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Queen's new look on coins unveiled

A new portrait of the Queen that will appear on coins has been unveiled - but it may be some time before the updated money starts showing up in people's wallets.

The effigy is only the fifth definitive coin portrait to have been created during the Queen's reign and it has been designed by Jody Clark.

Chief engraver at the Royal Mint Gordon Summers described the task as "probably one of the most difficult things for any artist or sculptor to do".

Mr Clark is the first Royal Mint engraver to be chosen to create a definitive royal coinage portrait in more than 100 years.

Aged 33 when his design was selected from a number of anonymous submissions to a design competition, he is the youngest of the five designers to have created the portraits of the Queen that have appeared on UK circulating coins during her 63-year reign.

He said: "I really liked the four previous coin portraits - each one is strong in its own way.

"I hope that I've done Her Majesty justice and captured her as I intended, in a fitting representation. The news that my design had been chosen was quite overwhelming, and I still can't quite believe that my royal portrait will be featured on millions of coins, playing a small part in the Royal Mint's 1,000-year history."

The portrait shows a side profile of the Queen wearing a crown and drop earrings.

Mr Clark, who is o riginally from the Lake District and who celebrated his 34th birthday yesterday, said his family are "really proud", adding: "They've had to keep quiet about this.

"It's going to be hard to top this. It's going to take a while to sink in."

He said his top priority was to create an "accurate" representation of the Queen.

He added: "I'm really happy with how it's turned out. I can only hope everyone appreciates it."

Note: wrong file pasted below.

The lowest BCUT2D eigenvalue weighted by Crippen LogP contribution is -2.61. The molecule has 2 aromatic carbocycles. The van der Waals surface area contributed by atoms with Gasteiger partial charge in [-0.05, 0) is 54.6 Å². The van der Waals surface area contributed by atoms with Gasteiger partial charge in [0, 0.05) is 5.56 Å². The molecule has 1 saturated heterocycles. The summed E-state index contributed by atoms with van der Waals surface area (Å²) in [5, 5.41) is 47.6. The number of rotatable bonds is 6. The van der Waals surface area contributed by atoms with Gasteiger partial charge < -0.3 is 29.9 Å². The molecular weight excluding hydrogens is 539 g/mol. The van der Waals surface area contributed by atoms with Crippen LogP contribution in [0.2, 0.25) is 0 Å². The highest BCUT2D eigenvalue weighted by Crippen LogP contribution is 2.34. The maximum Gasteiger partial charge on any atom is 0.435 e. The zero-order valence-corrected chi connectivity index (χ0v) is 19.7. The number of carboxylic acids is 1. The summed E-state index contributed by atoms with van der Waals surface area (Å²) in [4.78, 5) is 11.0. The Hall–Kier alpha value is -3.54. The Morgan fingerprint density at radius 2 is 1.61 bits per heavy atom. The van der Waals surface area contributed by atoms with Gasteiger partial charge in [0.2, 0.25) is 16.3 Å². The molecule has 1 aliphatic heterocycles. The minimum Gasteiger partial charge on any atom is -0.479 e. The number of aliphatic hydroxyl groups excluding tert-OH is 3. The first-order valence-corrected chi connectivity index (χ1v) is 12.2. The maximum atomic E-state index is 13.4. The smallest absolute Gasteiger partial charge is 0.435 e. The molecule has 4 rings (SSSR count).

Kevin Clancy, director of the Royal Mint Museum, said the judging panel's decision was "pretty unanimous" and added that this latest portrait is "astonishingly significant". He said it had "a good likeness and a dignified likeness".

Mr Clancy said there was not a "strict brief" sent to potential designers.

Mr Clark's portrayal of the Queen, wearing the Royal Diamond Diadem crown worn for her Coronation, was selected in a closed competition organised by the Royal Mint Advisory Committee (RMAC), a consultative panel to HM Treasury comprising experts from such fields as history, sculpture, architecture, art and design.

A number of specialist designers from across Britain were invited to submit their own interpretations of the Queen's portrait under anonymous cover, and each one was judged on its merits and suitability before the winning artwork was recommended to the Chancellor and, ultimately, the Queen for approval.

Adam Lawrence, chief executive of the Royal Mint, said: "This change of royal portrait will make 2015 a vintage year for UK coins, and it will be hugely exciting for us all to see the new design appear on the coins we use every day.

"Jody's achievement is something that we can celebrate as a proud moment for the Royal Mint.

"Capturing a portrait on the surface of a coin demands the utmost skill, and is one of the most challenging disciplines of the coin designer's art.